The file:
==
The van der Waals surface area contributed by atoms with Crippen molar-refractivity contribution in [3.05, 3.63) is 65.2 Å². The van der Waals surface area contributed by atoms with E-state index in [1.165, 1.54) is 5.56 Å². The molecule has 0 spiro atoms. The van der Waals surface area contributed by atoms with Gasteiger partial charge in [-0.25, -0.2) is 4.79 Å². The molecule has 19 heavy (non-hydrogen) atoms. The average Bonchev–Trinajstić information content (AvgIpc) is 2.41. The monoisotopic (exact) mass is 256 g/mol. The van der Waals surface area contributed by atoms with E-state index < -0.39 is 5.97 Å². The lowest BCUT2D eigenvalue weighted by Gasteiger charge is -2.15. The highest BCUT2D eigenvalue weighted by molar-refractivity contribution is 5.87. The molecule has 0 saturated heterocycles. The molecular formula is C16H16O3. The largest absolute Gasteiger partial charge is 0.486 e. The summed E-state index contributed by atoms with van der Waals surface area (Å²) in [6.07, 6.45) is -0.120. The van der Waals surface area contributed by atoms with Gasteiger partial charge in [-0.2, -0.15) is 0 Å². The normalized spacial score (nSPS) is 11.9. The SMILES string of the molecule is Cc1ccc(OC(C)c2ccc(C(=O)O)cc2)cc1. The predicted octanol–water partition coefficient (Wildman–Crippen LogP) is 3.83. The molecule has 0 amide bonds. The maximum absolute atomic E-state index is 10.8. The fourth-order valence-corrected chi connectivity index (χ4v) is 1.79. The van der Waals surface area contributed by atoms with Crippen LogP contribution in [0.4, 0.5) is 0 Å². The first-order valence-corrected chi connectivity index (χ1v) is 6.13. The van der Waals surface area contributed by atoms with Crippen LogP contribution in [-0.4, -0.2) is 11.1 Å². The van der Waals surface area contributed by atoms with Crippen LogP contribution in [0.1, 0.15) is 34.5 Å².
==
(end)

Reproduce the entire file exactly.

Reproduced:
The van der Waals surface area contributed by atoms with Crippen molar-refractivity contribution in [3.05, 3.63) is 65.2 Å². The van der Waals surface area contributed by atoms with E-state index in [1.165, 1.54) is 5.56 Å². The molecule has 0 spiro atoms. The van der Waals surface area contributed by atoms with Gasteiger partial charge in [-0.25, -0.2) is 4.79 Å². The molecule has 19 heavy (non-hydrogen) atoms. The average Bonchev–Trinajstić information content (AvgIpc) is 2.41. The monoisotopic (exact) mass is 256 g/mol. The van der Waals surface area contributed by atoms with E-state index < -0.39 is 5.97 Å². The lowest BCUT2D eigenvalue weighted by Gasteiger charge is -2.15. The highest BCUT2D eigenvalue weighted by molar-refractivity contribution is 5.87. The molecule has 0 saturated heterocycles. The molecular formula is C16H16O3. The largest absolute Gasteiger partial charge is 0.486 e. The summed E-state index contributed by atoms with van der Waals surface area (Å²) in [6.07, 6.45) is -0.120. The van der Waals surface area contributed by atoms with Gasteiger partial charge in [-0.2, -0.15) is 0 Å². The normalized spacial score (nSPS) is 11.9. The SMILES string of the molecule is Cc1ccc(OC(C)c2ccc(C(=O)O)cc2)cc1. The predicted octanol–water partition coefficient (Wildman–Crippen LogP) is 3.83. The molecule has 0 amide bonds. The maximum absolute atomic E-state index is 10.8. The fourth-order valence-corrected chi connectivity index (χ4v) is 1.79. The van der Waals surface area contributed by atoms with Crippen LogP contribution in [0.4, 0.5) is 0 Å². The first-order valence-corrected chi connectivity index (χ1v) is 6.13. The van der Waals surface area contributed by atoms with Crippen LogP contribution in [-0.4, -0.2) is 11.1 Å². The van der Waals surface area contributed by atoms with Crippen LogP contribution in [0.1, 0.15) is 34.5 Å².